Surgery cures 3-year-old Kerala boy with ‘rarest-of-rare’ lung cancer

So critical was the child’s condition that experts who undertook the surgery were fully conscious of the high likelihood of death on the operating table.

Published: 10th October 2019 07:00 AM  |   Last Updated: 11th October 2019 07:01 PM   |  A+A-

Three-year-old Haidan along with doctors and family members at a press conference held at IMA House on Wednesday

By Express News Service

KOCHI: A team of specialists and experts from Lakeshore Hospital and Ernakulam Medical College (EMC) Hospital recently accomplished what is being hailed by many as a ‘medical miracle’. Through an intricate surgery that had very minimal chances of success, the team successfully cured three-year-old Mohammed Haiden of a ‘rarest-of-rare’ lung cancer. The odds of failure resulting in death were heavily stacked against the toddler, with medical experts in the UAE, where he was diagnosed with the rare disease, having opined that the child would live only for 15 more days.

The surgery to remove the malignant tumour, described by experts as a ‘one in a million’ case, was undertaken for the very first time in Kerala by the team of expert surgeons from both hospitals on September 6.

So critical was the child’s condition that experts who undertook the surgery were fully conscious of the high likelihood of death on the operating table.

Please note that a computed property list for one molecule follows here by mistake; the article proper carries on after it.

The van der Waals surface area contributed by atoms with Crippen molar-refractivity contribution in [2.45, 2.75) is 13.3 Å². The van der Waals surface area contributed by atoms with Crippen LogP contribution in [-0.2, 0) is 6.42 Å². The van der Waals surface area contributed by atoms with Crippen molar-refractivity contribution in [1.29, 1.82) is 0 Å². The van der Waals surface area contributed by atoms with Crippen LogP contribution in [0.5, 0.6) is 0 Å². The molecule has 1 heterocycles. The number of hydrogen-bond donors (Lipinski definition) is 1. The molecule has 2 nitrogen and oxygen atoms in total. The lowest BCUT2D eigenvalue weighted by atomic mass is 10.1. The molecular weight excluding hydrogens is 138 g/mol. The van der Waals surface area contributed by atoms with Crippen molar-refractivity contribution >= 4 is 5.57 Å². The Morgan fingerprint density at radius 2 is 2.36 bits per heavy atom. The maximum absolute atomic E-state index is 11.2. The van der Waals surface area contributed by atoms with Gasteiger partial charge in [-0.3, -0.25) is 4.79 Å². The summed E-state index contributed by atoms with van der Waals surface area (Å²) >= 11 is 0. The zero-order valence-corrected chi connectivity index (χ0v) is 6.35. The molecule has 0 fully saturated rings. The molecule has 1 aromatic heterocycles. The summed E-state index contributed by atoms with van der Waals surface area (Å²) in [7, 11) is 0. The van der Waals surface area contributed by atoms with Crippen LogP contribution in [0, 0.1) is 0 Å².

Haiden, the eldest son of Udaif and Jubeena residing in the UAE, was diagnosed with cancer in August.
“Our son never had breathing difficulties in the past. On August 25, he was struggling to breathe and we were scared to death. Medical experts in the UAE said that his condition was very serious,” said Jubeena. Haiden was diagnosed with pulmonary blastoma, a rare type of lung-related cancer occurring in children. 
The parents, losing hope for treatment in the UAE, contacted Dr V P Gangadharan, oncologist at VPS Lakeshore Hospital, who in turn gave them a ray of hope. 

“When I first met Haiden on August 28, he was in a really bad state. The child was actually oxygen-starved and surviving on just around 15 per cent of his lungs. The tumour had occupied 100 per cent of his right lung and more than 70 per cent of his left lung. It was fortunate that the tumour did not spread to any other organ. Immediate surgery was the only option,” Dr Gangadharan told media persons at IMA House on Wednesday.

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